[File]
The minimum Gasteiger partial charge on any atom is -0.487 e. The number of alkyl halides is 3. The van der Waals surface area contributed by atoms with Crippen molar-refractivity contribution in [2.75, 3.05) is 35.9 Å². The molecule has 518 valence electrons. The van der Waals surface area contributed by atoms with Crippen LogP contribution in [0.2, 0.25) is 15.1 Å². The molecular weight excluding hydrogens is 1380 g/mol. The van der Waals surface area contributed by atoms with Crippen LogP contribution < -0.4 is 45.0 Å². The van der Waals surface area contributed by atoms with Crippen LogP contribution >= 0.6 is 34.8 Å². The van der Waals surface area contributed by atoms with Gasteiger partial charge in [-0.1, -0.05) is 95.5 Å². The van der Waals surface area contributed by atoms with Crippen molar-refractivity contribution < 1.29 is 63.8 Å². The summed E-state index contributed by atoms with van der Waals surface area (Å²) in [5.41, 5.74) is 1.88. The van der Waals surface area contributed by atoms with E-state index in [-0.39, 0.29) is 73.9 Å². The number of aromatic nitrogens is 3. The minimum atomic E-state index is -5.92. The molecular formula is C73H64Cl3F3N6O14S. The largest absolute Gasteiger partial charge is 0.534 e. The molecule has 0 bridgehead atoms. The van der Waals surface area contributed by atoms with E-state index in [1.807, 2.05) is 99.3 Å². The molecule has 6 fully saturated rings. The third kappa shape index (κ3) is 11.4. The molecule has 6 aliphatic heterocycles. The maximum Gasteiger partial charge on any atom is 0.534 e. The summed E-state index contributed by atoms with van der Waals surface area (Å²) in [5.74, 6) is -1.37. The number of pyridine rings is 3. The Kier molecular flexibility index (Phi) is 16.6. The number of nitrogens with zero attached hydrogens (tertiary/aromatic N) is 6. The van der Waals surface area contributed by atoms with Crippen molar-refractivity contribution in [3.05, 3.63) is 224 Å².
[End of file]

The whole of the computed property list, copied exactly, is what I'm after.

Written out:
The minimum Gasteiger partial charge on any atom is -0.487 e. The number of alkyl halides is 3. The van der Waals surface area contributed by atoms with Crippen molar-refractivity contribution in [2.75, 3.05) is 35.9 Å². The molecule has 518 valence electrons. The van der Waals surface area contributed by atoms with Crippen LogP contribution in [0.2, 0.25) is 15.1 Å². The molecular weight excluding hydrogens is 1380 g/mol. The van der Waals surface area contributed by atoms with Crippen LogP contribution < -0.4 is 45.0 Å². The van der Waals surface area contributed by atoms with Crippen LogP contribution >= 0.6 is 34.8 Å². The van der Waals surface area contributed by atoms with Gasteiger partial charge in [-0.1, -0.05) is 95.5 Å². The van der Waals surface area contributed by atoms with Crippen molar-refractivity contribution < 1.29 is 63.8 Å². The summed E-state index contributed by atoms with van der Waals surface area (Å²) in [5.41, 5.74) is 1.88. The van der Waals surface area contributed by atoms with E-state index in [-0.39, 0.29) is 73.9 Å². The number of aromatic nitrogens is 3. The minimum atomic E-state index is -5.92. The molecular formula is C73H64Cl3F3N6O14S. The largest absolute Gasteiger partial charge is 0.534 e. The molecule has 0 bridgehead atoms. The van der Waals surface area contributed by atoms with E-state index in [1.807, 2.05) is 99.3 Å². The molecule has 6 fully saturated rings. The third kappa shape index (κ3) is 11.4. The molecule has 6 aliphatic heterocycles. The maximum Gasteiger partial charge on any atom is 0.534 e. The summed E-state index contributed by atoms with van der Waals surface area (Å²) in [5.74, 6) is -1.37. The number of pyridine rings is 3. The Kier molecular flexibility index (Phi) is 16.6. The number of nitrogens with zero attached hydrogens (tertiary/aromatic N) is 6. The van der Waals surface area contributed by atoms with Crippen molar-refractivity contribution in [3.05, 3.63) is 224 Å².